Proverbs 1: 20-33; Psalm 19: 1-14; James 3: 1-12; Mark 8: 27-38

Over the summer holidays many of us get up to a different routine from the norm and maybe this helps to keep our sanity. I hope that was true for you over the last couple of months of amazing weather and that you had time to stare at ceiling or the clouds or the stars a little bit more than you might otherwise. That there was time to appreciate family and friends and beauty and wonder a little bit more than you might otherwise. That there was a time to think about priorities and God’s presence in your life and to think about your calling in life. We don’t always like to think about or name our own calling; that is for the religious types like clergy or seminary students and the like but it is an important word to consider.

The summer time is important in my own annual cycle to consider all these things and a number of others. One of the things that I find is that I actually have a bit more time to read the newspaper instead of just letting them pile up or forgotten on the Ipad. So this is one thing I find energizing. If there really is time I may even look at the crossword puzzle and try to puzzle out a few of the clues. I am terrible at crosswords. I love to look at the cryptic crosswords but I rarely can answer any of these but I love to try. They are just such strange clues that seemingly have no connection with a linear thought process. A few years ago I heard on Peter Gzowski on the CBC for those of you who remember him, an interview about cryptic crosswords. The guest offered the most difficult clue as voted by a group of cryptic crossword aficionados. It was the one letter clue E. That was it, just the letter E. The answer had 13 letters. E… 13 letters. Well I wouldn’t know where to start. The answer is senselessness. Sense… less… ness. Take the letters of sense and take out the letters of ness from that and you are left with, that’s right E. Well that is just crazy. Who would even think of that? Well presumably a few people did.

Cryptic clues seem to abound in the Bible and the readings we heard this morning were no exception. For we heard: Wisdom cries out in the street; in the squares she raises her voice. At the busiest corner she cries out; at the entrance of the city gates she speaks: “How long, O simple ones, will you love being simple?” Now I ask you do you hear this voice of wisdom crying out in such a way in your neighbourhood? Is this cryptic question even able to be answered?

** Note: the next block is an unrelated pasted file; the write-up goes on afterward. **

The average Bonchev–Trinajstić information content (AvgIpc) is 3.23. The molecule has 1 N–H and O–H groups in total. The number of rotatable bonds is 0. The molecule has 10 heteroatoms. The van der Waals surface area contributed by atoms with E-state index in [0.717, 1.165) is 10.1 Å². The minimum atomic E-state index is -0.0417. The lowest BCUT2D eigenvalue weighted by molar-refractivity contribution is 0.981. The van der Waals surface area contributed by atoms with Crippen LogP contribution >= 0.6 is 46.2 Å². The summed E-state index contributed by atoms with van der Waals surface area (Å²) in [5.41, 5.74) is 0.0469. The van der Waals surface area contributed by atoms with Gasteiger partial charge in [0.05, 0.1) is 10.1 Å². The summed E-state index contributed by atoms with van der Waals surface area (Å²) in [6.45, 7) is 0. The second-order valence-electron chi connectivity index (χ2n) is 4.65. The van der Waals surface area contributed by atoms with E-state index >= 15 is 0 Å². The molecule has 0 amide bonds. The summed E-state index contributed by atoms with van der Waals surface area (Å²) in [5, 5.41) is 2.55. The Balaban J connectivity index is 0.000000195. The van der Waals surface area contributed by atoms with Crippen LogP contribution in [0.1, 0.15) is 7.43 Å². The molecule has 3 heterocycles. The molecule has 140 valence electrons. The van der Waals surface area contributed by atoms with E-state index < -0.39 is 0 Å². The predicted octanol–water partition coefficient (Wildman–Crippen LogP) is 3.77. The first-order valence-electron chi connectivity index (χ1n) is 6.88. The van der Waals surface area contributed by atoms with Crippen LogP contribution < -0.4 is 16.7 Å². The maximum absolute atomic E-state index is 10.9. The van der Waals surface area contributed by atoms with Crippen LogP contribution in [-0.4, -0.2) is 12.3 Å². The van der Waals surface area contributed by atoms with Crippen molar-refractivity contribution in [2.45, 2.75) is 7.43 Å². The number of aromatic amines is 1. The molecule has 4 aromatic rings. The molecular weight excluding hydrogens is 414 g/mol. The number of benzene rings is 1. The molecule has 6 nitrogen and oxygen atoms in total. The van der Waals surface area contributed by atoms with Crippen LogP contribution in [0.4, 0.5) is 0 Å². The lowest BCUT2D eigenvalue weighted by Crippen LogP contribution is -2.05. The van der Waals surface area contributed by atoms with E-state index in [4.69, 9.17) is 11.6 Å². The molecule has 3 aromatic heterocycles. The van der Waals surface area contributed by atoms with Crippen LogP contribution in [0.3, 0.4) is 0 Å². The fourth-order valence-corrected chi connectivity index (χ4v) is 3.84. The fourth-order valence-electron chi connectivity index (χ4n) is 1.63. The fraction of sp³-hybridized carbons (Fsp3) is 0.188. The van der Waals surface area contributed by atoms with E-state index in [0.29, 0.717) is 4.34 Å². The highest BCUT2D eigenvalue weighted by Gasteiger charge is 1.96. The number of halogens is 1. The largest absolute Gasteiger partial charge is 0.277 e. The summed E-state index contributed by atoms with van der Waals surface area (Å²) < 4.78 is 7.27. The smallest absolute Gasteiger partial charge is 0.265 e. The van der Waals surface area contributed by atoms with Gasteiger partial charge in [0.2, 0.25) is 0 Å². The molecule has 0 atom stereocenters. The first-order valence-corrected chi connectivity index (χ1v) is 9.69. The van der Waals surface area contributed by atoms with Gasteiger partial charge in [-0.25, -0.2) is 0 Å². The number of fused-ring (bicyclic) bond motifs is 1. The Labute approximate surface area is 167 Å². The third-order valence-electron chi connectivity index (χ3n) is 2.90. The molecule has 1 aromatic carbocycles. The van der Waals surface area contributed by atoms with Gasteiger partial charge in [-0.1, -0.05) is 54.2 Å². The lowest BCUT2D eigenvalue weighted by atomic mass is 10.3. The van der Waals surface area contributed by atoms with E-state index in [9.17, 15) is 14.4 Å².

Or from James: Does a spring pour forth from the same opening both fresh and brackish water? Can a fig tree, my brothers and sisters, yield olives, or a grapevine figs? No more can salt water yield fresh.

Or from the gospel of Mark, Jesus asked his followers: “Who do people say that I am?” And they seem to struggle with how to answer that until Peter blurts out, “You are the Messiah.” And then for some strange reason Jesus orders them not to tell anyone.

All of this seems to add to the confusion of this life of faith I think. It is hard to find the one and true message of our faith hidden amongst cryptic clues and this is a problem. We read the Bible expecting it all to t be laid out and it isn’t really. Some read the Bible and see a message that we should be excluding certain people: foreigners, slaves, homosexuals, even women, even children. Some read the Bible and hear a message supporting violence and division between other faiths and other groups. Some read the Bible and hear a message that there is only one way to know God and it is their way and no other way exists. Some read the Bible and find it so confusing they turn away and feel it has no relevance to life lived in 2015; it has no connection to a world where a child refugee drowns fleeing towards a new life or a world where bombs are dropped in hopes of bringing about peace or where election rhetoric from many different angles seems to be ramping up more and more. Where is the truth to be found? Where is the voice of God, the voice of wisdom, the movement of the Holy Spirit known? Well we discover that not in cryptic clues offering a very hidden message but instead in the world all around us. Not actually hidden but right before us.